This would be a SERIOUS breach of privacy, if they are actually using your phone number as the referral code, even if it was hidden in a QR code.

After all, many people post their referral codes online, and do not expect to share their phone numbers, which are highly personal and private…

The Razer Pay team later clarified that when you click on the Share icon, the app will generate a QR code with an encrypted invitation code, like this :

https://api-my.pay.razer.com/v1/creatingInvitationLinks?inviteCode=edc34d7b95f740a7a213f04fd212eacc&country=Malaysia

Apparently, that encrypted invitation code is generated using your actual phone number… so someone on their team decided to put it there.

It’s mind-boggling why they decided to post your phone number under Share Your Invite Code, because it would only lead users to assume that their phone number is the actual referral code.

And even though it’s encrypted, anyone would be able to figure out your actual phone number if they have the encryption algorithm (through hacking or leaks). It would be better to create a separate account number, which offers an additional layer of obfuscation.

Not Corrected : Razer Pay said that they would remove the phone number as Personal Code, but as of today, it is still there.

Issue #5 : The Manual Referral Code Does Not Work

Razer Pay actually includes an option to key in a referral code manually. That implies two things :

  • the Personal Code (as shared in Issue #4) is the manual referral code
  • you can install Razer Pay and add your friend’s referral code after registration
  • Razer Pay manual referral code
  • Razer Pay manual referral failure

However, neither are true… because even if you try to use the phone number, you will get the error code that “This code does not exist“.

If you extract the encrypted code (e.g. edc34d7b95f740a7a213f04fd212eacc) and key that in instead, you will get a different error code in broken English – “You register before accepting the invitation, you cannot accept the invitation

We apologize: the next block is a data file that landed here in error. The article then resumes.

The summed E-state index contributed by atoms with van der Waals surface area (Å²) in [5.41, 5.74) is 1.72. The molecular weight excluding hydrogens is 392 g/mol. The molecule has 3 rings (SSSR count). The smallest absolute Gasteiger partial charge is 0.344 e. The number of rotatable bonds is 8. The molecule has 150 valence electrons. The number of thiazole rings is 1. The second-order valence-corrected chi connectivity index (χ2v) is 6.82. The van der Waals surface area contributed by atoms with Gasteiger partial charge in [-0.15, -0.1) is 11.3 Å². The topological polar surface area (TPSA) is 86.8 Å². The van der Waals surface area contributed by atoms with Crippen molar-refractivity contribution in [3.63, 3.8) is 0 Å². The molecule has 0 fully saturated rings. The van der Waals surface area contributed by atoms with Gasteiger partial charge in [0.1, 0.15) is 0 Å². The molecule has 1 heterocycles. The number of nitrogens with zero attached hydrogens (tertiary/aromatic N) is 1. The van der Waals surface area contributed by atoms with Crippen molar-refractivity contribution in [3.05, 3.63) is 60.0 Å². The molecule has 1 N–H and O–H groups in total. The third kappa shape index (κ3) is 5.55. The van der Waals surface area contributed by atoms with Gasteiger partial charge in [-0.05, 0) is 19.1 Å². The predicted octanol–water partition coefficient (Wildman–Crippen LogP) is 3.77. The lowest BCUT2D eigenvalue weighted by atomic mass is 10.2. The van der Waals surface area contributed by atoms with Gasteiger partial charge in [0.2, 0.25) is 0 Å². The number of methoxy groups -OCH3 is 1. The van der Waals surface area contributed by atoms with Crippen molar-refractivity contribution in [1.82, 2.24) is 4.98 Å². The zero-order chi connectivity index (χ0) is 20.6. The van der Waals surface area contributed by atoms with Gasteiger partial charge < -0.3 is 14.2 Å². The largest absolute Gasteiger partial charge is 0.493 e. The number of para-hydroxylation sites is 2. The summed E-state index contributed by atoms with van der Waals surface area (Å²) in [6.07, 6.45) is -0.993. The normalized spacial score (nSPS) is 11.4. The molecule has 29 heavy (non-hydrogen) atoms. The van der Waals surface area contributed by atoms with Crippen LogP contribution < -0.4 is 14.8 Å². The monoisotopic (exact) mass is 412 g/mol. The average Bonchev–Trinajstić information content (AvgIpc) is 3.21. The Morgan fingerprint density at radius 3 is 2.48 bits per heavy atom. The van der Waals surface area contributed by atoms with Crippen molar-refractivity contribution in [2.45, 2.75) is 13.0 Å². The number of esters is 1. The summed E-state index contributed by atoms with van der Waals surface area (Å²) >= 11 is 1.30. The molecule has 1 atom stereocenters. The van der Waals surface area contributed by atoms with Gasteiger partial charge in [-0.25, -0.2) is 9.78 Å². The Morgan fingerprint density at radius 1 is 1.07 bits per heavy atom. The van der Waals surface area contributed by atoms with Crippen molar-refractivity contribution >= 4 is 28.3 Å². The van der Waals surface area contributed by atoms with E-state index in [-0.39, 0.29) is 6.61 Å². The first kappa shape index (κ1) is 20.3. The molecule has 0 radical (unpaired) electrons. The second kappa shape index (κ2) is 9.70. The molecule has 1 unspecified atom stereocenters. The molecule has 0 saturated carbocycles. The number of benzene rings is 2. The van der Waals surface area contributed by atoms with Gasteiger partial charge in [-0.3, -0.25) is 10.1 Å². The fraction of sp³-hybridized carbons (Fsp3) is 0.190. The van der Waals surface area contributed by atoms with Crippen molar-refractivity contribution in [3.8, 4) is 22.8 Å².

In other words, the manual referral code entry option is pointless, because there is no way to add any referral code after you register

According to Razer Pay, the problem may occur if the code is generated after the user registers his or her account.

However, we tried this with another account and it didn’t work. Oh well…

 

Razer Pay Still Has A LONG Way To Go

Now everyone and their grandfathers want to create their own e-wallet. It’s getting really absurd, because guess what – we all lived with a single wallet but now you want us to juggle multiple e-wallets???

Eventually, people will settle on one, maybe two e-wallets… and for those who are trying to become the e-wallet of choice, it pays to prepare well and execute flawlessly.

For now, Razer Pay still has a long way to go before we will even consider using it as a secondary e-wallet, never mind our primary e-wallet, or an actual replacement for our wallets.

If we have one piece of advice for them, it would be to actually test their app and services before deploying. Generally, users do not like to feel like beta testers, especially when it comes to finance…

Note : We have only commented so far on the registration and referral features. If we start talking about the other features… well, it’s gonna be a really long review!